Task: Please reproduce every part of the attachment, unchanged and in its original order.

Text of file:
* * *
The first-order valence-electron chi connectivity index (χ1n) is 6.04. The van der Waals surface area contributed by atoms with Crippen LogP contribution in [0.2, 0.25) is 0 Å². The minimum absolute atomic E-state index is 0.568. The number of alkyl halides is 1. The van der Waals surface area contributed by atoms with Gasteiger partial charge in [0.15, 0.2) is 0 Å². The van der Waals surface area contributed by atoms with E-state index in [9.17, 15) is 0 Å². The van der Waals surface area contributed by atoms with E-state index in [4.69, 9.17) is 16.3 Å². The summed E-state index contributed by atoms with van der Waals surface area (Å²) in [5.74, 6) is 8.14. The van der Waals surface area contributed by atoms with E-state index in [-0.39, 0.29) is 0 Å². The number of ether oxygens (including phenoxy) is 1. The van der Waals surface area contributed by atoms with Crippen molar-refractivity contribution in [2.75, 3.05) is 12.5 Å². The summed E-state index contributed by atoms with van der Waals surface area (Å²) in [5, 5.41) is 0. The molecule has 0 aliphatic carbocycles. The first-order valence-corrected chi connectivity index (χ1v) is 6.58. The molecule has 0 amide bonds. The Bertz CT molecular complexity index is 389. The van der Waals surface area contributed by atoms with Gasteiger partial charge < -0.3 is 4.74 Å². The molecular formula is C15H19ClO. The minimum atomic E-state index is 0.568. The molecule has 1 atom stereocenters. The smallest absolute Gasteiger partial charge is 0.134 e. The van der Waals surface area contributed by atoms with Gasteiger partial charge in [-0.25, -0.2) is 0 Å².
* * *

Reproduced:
The first-order valence-electron chi connectivity index (χ1n) is 6.04. The van der Waals surface area contributed by atoms with Crippen LogP contribution in [0.2, 0.25) is 0 Å². The minimum absolute atomic E-state index is 0.568. The number of alkyl halides is 1. The van der Waals surface area contributed by atoms with Gasteiger partial charge in [0.15, 0.2) is 0 Å². The van der Waals surface area contributed by atoms with E-state index in [9.17, 15) is 0 Å². The van der Waals surface area contributed by atoms with E-state index in [4.69, 9.17) is 16.3 Å². The summed E-state index contributed by atoms with van der Waals surface area (Å²) in [5.74, 6) is 8.14. The van der Waals surface area contributed by atoms with E-state index in [-0.39, 0.29) is 0 Å². The number of ether oxygens (including phenoxy) is 1. The van der Waals surface area contributed by atoms with Crippen molar-refractivity contribution in [2.75, 3.05) is 12.5 Å². The summed E-state index contributed by atoms with van der Waals surface area (Å²) in [5, 5.41) is 0. The molecule has 0 aliphatic carbocycles. The first-order valence-corrected chi connectivity index (χ1v) is 6.58. The molecule has 0 amide bonds. The Bertz CT molecular complexity index is 389. The van der Waals surface area contributed by atoms with Gasteiger partial charge < -0.3 is 4.74 Å². The molecular formula is C15H19ClO. The minimum atomic E-state index is 0.568. The molecule has 1 atom stereocenters. The smallest absolute Gasteiger partial charge is 0.134 e. The van der Waals surface area contributed by atoms with Gasteiger partial charge in [-0.25, -0.2) is 0 Å².